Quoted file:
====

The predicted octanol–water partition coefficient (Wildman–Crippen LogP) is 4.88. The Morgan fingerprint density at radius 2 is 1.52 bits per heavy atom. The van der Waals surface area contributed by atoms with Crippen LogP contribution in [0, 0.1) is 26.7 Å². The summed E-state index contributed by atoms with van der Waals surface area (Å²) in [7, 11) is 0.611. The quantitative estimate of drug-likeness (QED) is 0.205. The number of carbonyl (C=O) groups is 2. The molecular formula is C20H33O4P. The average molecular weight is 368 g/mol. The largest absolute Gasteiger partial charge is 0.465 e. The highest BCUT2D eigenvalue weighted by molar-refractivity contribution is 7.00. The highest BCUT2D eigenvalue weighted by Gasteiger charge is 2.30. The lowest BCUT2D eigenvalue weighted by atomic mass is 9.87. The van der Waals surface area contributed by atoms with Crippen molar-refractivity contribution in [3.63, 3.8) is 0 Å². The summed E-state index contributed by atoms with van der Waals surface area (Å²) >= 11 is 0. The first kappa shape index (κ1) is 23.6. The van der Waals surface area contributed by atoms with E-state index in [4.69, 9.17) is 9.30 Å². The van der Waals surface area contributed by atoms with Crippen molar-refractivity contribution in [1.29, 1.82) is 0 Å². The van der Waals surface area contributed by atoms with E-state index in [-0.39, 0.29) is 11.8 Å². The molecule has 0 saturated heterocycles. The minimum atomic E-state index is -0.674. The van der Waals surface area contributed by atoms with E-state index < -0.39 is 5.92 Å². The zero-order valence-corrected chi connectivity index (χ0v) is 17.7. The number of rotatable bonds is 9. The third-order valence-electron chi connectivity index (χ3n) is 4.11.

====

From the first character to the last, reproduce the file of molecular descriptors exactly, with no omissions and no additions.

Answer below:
The predicted octanol–water partition coefficient (Wildman–Crippen LogP) is 4.88. The Morgan fingerprint density at radius 2 is 1.52 bits per heavy atom. The van der Waals surface area contributed by atoms with Crippen LogP contribution in [0, 0.1) is 26.7 Å². The summed E-state index contributed by atoms with van der Waals surface area (Å²) in [7, 11) is 0.611. The quantitative estimate of drug-likeness (QED) is 0.205. The number of carbonyl (C=O) groups is 2. The molecular formula is C20H33O4P. The average molecular weight is 368 g/mol. The largest absolute Gasteiger partial charge is 0.465 e. The highest BCUT2D eigenvalue weighted by molar-refractivity contribution is 7.00. The highest BCUT2D eigenvalue weighted by Gasteiger charge is 2.30. The lowest BCUT2D eigenvalue weighted by atomic mass is 9.87. The van der Waals surface area contributed by atoms with Crippen molar-refractivity contribution in [3.63, 3.8) is 0 Å². The summed E-state index contributed by atoms with van der Waals surface area (Å²) >= 11 is 0. The first kappa shape index (κ1) is 23.6. The van der Waals surface area contributed by atoms with E-state index in [4.69, 9.17) is 9.30 Å². The van der Waals surface area contributed by atoms with Crippen molar-refractivity contribution in [1.29, 1.82) is 0 Å². The van der Waals surface area contributed by atoms with E-state index in [-0.39, 0.29) is 11.8 Å². The molecule has 0 saturated heterocycles. The minimum atomic E-state index is -0.674. The van der Waals surface area contributed by atoms with E-state index < -0.39 is 5.92 Å². The zero-order valence-corrected chi connectivity index (χ0v) is 17.7. The number of rotatable bonds is 9. The third-order valence-electron chi connectivity index (χ3n) is 4.11.